A little context for this Friday's Fotos. Walking in Manhattan is often an exhilirating experience...cars, fire engines, cabs, horns, people...lots of them blaring at you. Then there are all the storefronts and other attractions vying for your attention. Like William James said of the consciousness of infants: "booming, buzzing confusion."
But, Manhattan also rewards attention to subtleties.
For instance, walking west on the south side of 41st Street, between Madison and Park Avenues, most of us look straight ahead and see the Main branch of the New York Public Library. It's perfectly framed by the buildings on either side of the street and very striking. Here's a shot from the northwest corner of 41st and 5th.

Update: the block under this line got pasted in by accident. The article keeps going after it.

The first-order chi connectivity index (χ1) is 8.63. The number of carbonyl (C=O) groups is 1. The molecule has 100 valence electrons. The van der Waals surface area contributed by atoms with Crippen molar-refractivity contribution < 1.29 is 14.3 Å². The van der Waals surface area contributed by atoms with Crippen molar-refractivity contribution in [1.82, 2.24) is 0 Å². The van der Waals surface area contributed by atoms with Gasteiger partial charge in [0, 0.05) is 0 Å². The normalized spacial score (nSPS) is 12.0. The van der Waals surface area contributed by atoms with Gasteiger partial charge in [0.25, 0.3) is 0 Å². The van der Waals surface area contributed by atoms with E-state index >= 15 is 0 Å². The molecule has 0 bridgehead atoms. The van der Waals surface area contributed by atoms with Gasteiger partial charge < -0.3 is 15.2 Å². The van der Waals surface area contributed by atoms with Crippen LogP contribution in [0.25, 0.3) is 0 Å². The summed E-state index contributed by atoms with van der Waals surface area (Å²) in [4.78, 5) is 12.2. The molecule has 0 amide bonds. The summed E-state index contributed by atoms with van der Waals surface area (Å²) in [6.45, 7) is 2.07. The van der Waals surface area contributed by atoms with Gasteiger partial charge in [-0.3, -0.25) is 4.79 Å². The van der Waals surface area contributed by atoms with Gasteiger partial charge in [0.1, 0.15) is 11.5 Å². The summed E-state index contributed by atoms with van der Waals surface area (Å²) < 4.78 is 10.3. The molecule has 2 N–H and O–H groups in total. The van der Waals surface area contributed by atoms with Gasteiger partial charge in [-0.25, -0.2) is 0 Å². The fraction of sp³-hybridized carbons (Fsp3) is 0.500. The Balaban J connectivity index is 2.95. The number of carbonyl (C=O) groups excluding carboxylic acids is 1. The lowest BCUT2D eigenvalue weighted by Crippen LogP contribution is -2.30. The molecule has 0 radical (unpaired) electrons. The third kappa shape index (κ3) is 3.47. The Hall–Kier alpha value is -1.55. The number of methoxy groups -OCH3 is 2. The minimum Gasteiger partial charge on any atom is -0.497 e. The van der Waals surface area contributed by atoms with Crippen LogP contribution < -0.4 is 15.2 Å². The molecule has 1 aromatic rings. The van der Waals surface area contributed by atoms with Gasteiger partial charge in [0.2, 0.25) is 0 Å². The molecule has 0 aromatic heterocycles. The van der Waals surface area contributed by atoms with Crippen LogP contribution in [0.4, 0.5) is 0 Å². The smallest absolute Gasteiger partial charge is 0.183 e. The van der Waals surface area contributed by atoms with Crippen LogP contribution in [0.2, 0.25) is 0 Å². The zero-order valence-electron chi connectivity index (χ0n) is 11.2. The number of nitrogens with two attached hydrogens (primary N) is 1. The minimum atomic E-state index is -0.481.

A beautiful building.
But, if you've looked at the building all the time you're walking west on 41st, you've missed a treat. All along the way between Madison and Fifth, roughly twenty bronze plaques paying tribute to the library and its contents have been encased in the sidewalk. And, if you've seen them and not stopped to read and study them, you've then missed a further treat.
Here's the first tablet in the series:
Each plaque contains a quote from a work of literature, some prose, some poems, each particularly relevant to libraries and the power of the written word. Here's one that expressed a sentiment I particularly liked.
The fifteen or so minutes Karen and I spent reading these plaques were peaceful and memorable; calm reminders of other things in the midst of the city's chaos.